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Five members of the faculty and staff of the University of Georgia College of Agricultural and Environmental Sciences (CAES) and UGA Cooperative Extension have been honored as members of the Fruit and Vegetable 40 Under 40 Class of 2021. CAES News
40 Under 40
Five members of the faculty and staff of the University of Georgia College of Agricultural and Environmental Sciences and UGA Cooperative Extension have been honored as members of the Fruit and Vegetable 40 Under 40 Class of 2021.
John Ruter, University of Georgia, Bugwood.org CAES News
Tree Sex
Female flowers and female trees produce fruit and seeds. Male flowers and trees produce pollen. Making the correct choice of tree gender can be important. Anyone who has ever smelled putrid ginkgo fruit, washed mulberries off their car or sneezed at tree pollen should understand.
On average, Bradford pear trees live around 10 to 15 years, 20 with luck, and will literally begin to self-destruct with any storm winds that blow through. CAES News
Short-Lived Trees
Some trees naturally live longer than others but, ironically, many of the most popular landscape trees tend to be relatively short-lived. Although their flowers are quite attractive, Bradford or Callery pears are generally considered short-lived trees, and they are also highly invasive.
Often planted to create borders or buffers, Leyland cypress trees can grow four feet taller in just a year. Planting too close together or too close to structures can present a huge problem as the tree matures. CAES News
Leland Cypress
Leyland cypress are one of the most commonly planted landscape trees, but poor site selection and disease pressure may soon send them the way of red tips and Bradford pears.
UGArden Containers become works of art CAES News
UGArden Containers
Surplus military shipping containers have new life as food storage units at UGArden, thanks to students from the Lamar Dodd School of Art and a few gallons of paint.
peaches CAES News
Pigskin and Peaches
Georgia and South Carolina share a border, a passion for football and pride in their peaches. With the University of Georgia and Clemson University campuses separated by a mere 70 miles, the Bulldogs and Tigers began fighting it out on the football field in 1897, with the teams set to meet for the 65th time on Sept. 4. As pitched as the battle is on the football field, there’s an even deeper rivalry between the two states when it comes to their peaches.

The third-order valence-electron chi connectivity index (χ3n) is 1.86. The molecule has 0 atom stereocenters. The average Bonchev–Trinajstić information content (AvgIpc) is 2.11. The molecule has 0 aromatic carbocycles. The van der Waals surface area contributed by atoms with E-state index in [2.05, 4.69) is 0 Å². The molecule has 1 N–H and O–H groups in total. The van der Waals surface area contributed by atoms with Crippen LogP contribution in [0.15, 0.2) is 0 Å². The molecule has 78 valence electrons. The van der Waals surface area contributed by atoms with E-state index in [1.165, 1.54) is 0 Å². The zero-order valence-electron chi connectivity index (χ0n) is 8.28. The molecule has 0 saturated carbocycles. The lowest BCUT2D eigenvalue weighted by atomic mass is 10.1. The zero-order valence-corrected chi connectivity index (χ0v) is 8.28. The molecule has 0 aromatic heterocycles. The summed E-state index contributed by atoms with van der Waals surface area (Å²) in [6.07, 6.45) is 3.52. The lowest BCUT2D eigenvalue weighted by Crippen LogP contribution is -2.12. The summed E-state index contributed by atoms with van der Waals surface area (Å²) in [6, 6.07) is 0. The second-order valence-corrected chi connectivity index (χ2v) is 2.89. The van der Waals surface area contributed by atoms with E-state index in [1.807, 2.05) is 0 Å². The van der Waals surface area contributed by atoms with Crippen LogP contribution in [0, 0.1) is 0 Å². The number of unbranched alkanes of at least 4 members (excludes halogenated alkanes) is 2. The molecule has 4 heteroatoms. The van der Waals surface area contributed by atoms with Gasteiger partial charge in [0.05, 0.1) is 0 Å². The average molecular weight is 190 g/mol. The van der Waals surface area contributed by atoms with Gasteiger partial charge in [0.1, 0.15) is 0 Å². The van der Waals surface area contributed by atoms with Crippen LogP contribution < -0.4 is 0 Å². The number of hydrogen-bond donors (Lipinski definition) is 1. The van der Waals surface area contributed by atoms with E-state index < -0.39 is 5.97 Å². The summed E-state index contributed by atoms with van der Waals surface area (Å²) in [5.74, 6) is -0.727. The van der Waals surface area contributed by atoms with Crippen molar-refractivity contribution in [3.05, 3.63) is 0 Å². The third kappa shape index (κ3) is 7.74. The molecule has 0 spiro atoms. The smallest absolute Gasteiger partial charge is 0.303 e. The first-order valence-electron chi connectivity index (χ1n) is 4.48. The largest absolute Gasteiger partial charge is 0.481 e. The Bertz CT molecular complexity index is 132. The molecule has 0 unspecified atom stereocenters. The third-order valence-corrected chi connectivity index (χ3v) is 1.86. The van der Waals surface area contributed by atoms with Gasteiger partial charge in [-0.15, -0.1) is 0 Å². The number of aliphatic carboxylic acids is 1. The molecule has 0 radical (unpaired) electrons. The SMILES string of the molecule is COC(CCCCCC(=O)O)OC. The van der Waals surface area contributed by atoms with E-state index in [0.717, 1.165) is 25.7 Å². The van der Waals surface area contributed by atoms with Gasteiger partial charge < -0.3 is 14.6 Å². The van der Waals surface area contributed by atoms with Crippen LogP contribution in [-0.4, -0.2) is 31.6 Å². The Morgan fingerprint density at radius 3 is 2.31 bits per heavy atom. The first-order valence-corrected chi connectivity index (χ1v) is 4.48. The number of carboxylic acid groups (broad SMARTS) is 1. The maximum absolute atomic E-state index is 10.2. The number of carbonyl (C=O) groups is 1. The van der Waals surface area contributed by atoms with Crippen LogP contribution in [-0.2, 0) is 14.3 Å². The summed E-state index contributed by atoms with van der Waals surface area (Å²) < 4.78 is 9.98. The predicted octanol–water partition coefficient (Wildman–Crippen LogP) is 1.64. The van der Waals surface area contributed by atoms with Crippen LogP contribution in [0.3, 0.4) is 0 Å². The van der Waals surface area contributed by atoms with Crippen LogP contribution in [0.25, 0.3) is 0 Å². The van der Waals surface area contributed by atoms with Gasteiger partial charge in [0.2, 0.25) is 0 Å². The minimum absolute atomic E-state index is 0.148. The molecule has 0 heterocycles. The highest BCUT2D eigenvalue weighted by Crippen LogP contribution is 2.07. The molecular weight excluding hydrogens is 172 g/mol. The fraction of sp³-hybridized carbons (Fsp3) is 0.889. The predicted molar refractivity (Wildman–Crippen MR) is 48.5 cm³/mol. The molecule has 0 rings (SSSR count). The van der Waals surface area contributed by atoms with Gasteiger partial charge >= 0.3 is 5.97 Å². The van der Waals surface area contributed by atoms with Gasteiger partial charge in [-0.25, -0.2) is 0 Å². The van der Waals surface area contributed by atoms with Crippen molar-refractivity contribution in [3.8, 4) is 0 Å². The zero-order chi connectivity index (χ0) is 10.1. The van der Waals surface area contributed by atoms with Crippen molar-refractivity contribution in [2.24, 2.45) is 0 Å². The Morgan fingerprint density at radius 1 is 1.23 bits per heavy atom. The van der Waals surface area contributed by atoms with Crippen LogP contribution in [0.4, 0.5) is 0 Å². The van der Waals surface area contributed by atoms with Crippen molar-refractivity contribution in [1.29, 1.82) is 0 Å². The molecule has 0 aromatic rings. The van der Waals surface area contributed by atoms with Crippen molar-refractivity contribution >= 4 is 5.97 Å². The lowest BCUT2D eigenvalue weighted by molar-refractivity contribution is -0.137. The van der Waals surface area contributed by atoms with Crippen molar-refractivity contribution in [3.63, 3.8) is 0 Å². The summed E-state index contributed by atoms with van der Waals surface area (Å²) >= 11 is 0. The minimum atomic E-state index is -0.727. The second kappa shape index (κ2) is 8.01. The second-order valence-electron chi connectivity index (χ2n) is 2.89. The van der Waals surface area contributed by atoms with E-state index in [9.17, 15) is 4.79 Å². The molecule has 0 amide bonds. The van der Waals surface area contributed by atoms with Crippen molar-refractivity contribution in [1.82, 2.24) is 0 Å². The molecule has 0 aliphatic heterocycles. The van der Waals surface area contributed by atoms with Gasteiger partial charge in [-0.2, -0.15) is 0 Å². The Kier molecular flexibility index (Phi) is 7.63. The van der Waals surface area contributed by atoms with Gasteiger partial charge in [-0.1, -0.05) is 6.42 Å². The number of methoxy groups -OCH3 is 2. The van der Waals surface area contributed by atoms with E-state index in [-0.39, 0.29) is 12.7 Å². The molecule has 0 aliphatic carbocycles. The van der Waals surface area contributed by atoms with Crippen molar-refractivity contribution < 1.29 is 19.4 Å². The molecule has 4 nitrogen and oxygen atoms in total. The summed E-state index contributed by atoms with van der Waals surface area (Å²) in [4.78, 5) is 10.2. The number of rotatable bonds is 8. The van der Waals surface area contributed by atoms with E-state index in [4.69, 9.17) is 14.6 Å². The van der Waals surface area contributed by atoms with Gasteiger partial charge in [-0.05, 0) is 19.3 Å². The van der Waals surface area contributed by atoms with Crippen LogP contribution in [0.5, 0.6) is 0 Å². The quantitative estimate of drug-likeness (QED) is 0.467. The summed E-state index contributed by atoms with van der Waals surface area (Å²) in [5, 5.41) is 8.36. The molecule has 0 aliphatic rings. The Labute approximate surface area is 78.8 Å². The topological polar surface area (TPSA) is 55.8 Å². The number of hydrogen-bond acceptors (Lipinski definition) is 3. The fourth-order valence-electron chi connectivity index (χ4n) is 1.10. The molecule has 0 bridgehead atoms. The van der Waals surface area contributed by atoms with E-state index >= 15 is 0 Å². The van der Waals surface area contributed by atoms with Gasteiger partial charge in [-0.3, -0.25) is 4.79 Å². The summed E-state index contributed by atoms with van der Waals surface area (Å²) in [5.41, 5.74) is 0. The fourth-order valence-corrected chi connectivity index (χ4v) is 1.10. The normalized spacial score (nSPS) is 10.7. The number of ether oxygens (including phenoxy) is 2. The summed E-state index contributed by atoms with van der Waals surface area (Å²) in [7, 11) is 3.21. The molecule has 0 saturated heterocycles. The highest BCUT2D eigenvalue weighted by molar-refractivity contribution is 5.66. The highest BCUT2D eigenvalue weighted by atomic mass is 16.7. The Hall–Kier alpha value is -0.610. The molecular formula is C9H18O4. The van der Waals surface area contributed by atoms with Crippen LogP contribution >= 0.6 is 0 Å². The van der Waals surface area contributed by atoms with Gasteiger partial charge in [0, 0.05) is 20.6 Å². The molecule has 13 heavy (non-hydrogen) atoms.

Late summer is the right time to prepare soil for September to October plantings of cool-season crops such as cabbage, broccoli, cauliflower, collards, kale, Swiss chard and Brussels sprouts. CAES News
Winter Garden Prep
The end of summer into early fall tends to be the hottest time of the year in the state of Georgia. Many of us are about tired of laboring in our summer gardens, and the heat, humidity, and disease and insect pressure have certainly taken their toll on our summer crops. However, for those of us who still have the gardening itch, the last weeks of summer are the ideal time to prepare your garden for winter vegetables.
University of Georgia horticulture assistant Makenzie English seems overwhelmed by the proliferation of zucchini and summer squash from the summer garden. CAES News
Oh My Squash
A national recognition day for giving away squash? Have you ever heard of such a thing?
Coreopsis is a genus of flowering plants that has both annual and perennial members, 18 of which are found in Georgia. They range in habitat from sunny and dry to sunny and swampy, and can be found throughout the state. CAES News
Native Plants
August 3 is National Georgia Day, and University of Georgia horticulture professor Bodie Pennisi wants the state’s gardeners to learn more about the native plants that make up Georgia’s landscapes.